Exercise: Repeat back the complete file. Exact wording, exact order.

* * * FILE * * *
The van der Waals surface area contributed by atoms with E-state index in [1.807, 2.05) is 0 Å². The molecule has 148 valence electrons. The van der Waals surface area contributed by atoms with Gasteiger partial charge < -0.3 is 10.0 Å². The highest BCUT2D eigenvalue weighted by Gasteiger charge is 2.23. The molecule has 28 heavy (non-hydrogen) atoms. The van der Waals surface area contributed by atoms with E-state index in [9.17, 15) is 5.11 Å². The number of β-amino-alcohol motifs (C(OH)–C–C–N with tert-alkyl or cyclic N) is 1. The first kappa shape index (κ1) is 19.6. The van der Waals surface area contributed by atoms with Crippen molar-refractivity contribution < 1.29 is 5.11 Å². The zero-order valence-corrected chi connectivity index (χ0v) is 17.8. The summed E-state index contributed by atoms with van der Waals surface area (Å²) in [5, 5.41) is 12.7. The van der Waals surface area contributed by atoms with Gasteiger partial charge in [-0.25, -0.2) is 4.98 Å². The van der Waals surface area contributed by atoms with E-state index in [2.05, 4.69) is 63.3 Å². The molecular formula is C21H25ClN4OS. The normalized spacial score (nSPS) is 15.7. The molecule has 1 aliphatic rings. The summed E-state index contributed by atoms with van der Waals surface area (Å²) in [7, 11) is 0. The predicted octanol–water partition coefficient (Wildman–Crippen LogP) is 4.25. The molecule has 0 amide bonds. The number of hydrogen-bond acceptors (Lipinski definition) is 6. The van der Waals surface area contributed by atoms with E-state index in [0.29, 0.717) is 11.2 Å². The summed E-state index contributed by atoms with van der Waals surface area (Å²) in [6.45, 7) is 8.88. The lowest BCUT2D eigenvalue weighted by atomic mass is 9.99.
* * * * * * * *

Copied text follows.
The van der Waals surface area contributed by atoms with E-state index in [1.807, 2.05) is 0 Å². The molecule has 148 valence electrons. The van der Waals surface area contributed by atoms with Gasteiger partial charge < -0.3 is 10.0 Å². The highest BCUT2D eigenvalue weighted by Gasteiger charge is 2.23. The molecule has 28 heavy (non-hydrogen) atoms. The van der Waals surface area contributed by atoms with E-state index in [9.17, 15) is 5.11 Å². The number of β-amino-alcohol motifs (C(OH)–C–C–N with tert-alkyl or cyclic N) is 1. The first kappa shape index (κ1) is 19.6. The van der Waals surface area contributed by atoms with Crippen molar-refractivity contribution < 1.29 is 5.11 Å². The zero-order valence-corrected chi connectivity index (χ0v) is 17.8. The summed E-state index contributed by atoms with van der Waals surface area (Å²) in [5, 5.41) is 12.7. The van der Waals surface area contributed by atoms with Gasteiger partial charge in [-0.25, -0.2) is 4.98 Å². The van der Waals surface area contributed by atoms with E-state index in [2.05, 4.69) is 63.3 Å². The molecular formula is C21H25ClN4OS. The normalized spacial score (nSPS) is 15.7. The molecule has 1 aliphatic rings. The summed E-state index contributed by atoms with van der Waals surface area (Å²) in [7, 11) is 0. The predicted octanol–water partition coefficient (Wildman–Crippen LogP) is 4.25. The molecule has 0 amide bonds. The number of hydrogen-bond acceptors (Lipinski definition) is 6. The van der Waals surface area contributed by atoms with E-state index in [0.29, 0.717) is 11.2 Å². The summed E-state index contributed by atoms with van der Waals surface area (Å²) in [6.45, 7) is 8.88. The lowest BCUT2D eigenvalue weighted by atomic mass is 9.99.